The hedgehog pulls out all stops because he has no choice. There’s only one way to survive: adapt or die trying. 

Categories
Arts Creativity Productivity & Work

A panoply of tools

What’s the primary device that unlocks your creativity — the camera, a pen, or the paintbrush?

These tools are our passport to freedom. So photographers speak through photos, writers communicate in text, cartoonists draw, etc.

“We become what we behold,” Marshall McLuhan said, “We shape our tools and then our tools shape us.”

Tools for Titans
Photo: Bill Robertson

Our vocation shapes our perspective and predetermines our output.  

But we gather scraps of ideas everywhere; through unintended eavesdropping, mishearing things, and misread headlines. Artists are scavengers.  

We combine divergent widgets in our toolshed to strengthen the entire arsenal. The writer makes draws; the architect paints with light; the musician scribes poems. 

Using a variety of widgets helps work out different artistic muscles. As we draw analogies across subjects, we improve our core craft. 

Said the Greek poet Archilochus: “The fox knows many things, but the hedgehog knows one big thing.” 

All the hedgehog knows how to do is protect itself with its spines. But the fox is more elastic — it can adapt to different conditions that enhance its chances to survive.

We permit our perspectives to shapeshift by opening the mind up to ubiquitous inspiration. Our imagination expands in so far as we stretch our palette. 

First, we collect and understand. Then we deduce. Only then can we return to mastering our core competency. 

Categories
Culture History Tech

2020: Living in the hyper-extended present

2020 feels like living in the hyper-extended present. The year never ends, yet it continually validates the future.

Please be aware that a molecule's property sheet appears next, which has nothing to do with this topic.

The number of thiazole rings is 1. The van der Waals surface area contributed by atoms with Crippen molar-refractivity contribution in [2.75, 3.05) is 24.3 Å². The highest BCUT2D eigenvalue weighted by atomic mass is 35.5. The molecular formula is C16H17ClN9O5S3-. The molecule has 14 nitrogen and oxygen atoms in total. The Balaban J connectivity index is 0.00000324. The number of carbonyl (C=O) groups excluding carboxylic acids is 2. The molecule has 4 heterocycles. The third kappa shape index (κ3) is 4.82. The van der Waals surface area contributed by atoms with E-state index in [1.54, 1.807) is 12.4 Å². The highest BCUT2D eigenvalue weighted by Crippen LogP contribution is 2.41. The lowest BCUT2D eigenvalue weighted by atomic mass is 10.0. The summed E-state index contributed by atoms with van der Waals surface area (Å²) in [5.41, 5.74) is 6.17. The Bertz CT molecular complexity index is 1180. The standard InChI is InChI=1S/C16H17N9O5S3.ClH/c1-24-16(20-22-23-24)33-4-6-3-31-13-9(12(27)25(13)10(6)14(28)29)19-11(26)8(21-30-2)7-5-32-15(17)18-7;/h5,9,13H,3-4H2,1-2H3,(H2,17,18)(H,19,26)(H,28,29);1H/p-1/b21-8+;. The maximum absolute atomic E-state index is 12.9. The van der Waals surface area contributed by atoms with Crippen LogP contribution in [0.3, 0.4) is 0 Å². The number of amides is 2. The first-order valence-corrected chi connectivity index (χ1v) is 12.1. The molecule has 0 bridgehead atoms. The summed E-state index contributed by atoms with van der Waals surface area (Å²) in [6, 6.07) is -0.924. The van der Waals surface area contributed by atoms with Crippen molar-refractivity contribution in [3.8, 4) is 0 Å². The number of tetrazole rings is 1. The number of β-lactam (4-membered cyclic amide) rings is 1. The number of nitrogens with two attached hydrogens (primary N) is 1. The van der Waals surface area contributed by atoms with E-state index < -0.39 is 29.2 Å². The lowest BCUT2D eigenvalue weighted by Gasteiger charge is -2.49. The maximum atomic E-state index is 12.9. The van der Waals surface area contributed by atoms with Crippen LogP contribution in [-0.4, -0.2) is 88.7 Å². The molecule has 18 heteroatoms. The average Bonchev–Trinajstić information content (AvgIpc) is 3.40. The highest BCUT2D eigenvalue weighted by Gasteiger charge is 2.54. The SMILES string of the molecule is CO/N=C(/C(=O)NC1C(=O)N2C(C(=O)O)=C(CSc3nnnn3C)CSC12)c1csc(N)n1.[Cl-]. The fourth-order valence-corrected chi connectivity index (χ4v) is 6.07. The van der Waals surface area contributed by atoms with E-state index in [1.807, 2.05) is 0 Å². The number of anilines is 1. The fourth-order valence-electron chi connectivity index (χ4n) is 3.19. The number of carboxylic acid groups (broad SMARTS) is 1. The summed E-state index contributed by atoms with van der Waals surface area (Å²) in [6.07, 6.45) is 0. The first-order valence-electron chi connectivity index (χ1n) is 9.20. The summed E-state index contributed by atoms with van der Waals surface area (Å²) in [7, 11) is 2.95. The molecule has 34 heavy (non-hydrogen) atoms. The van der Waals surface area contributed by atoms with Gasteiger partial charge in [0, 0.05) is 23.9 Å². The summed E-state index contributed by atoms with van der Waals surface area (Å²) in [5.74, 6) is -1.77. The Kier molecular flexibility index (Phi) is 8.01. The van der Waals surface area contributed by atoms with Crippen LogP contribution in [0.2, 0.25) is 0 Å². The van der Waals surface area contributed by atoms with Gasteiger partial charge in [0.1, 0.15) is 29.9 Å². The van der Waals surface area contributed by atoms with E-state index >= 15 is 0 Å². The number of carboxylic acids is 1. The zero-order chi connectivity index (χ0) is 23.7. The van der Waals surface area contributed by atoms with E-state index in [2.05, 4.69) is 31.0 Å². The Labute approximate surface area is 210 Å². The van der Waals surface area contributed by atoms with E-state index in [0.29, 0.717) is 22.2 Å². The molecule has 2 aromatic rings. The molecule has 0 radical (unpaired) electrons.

Immersed in the warp speed of home deliveries, zoom meetings, and cryptocurrencies, 2020 expedites technology and cultures.

The virus flattens the world, sucking the rich of hidden powers. The freest fail the quickest, bending toward succeeding last.

Arrogance and denial compel even the brightest to commit an epic historical miscalculation. A proud ignorance fails to conquer the world once again.

All one has to do tap into the inner censor and zoom out, acknowledging that the present doesn’t last forever.

Categories
Life & Philosophy

Feelings of destabilization

The glut of information can make us feel powerless. In the age of infinity, which sources are to be trusted?

For one, we can count on ourselves.

Close your eyes and throw on some headphones.

While we may tussle to calm the monkey mind, profound epiphanies arise in the blank spaces of thought.

Stillness is the release valve, deflating all external pressures and distractions.

Once alone with our thoughts, we realize the power of our own opinion. We take comfort in being left behind if it means taking our time and doing everything with intent. 

We’ll leapfrog the status quo when the time is right. 

We are an advocate of our opinion, not someone else’s. We take comfort in being left behind, misunderstood and unknown, only to leapfrog the status quo when the time is right.

Being a pioneer takes conviction. Once stable, it takes courage to show other people the way.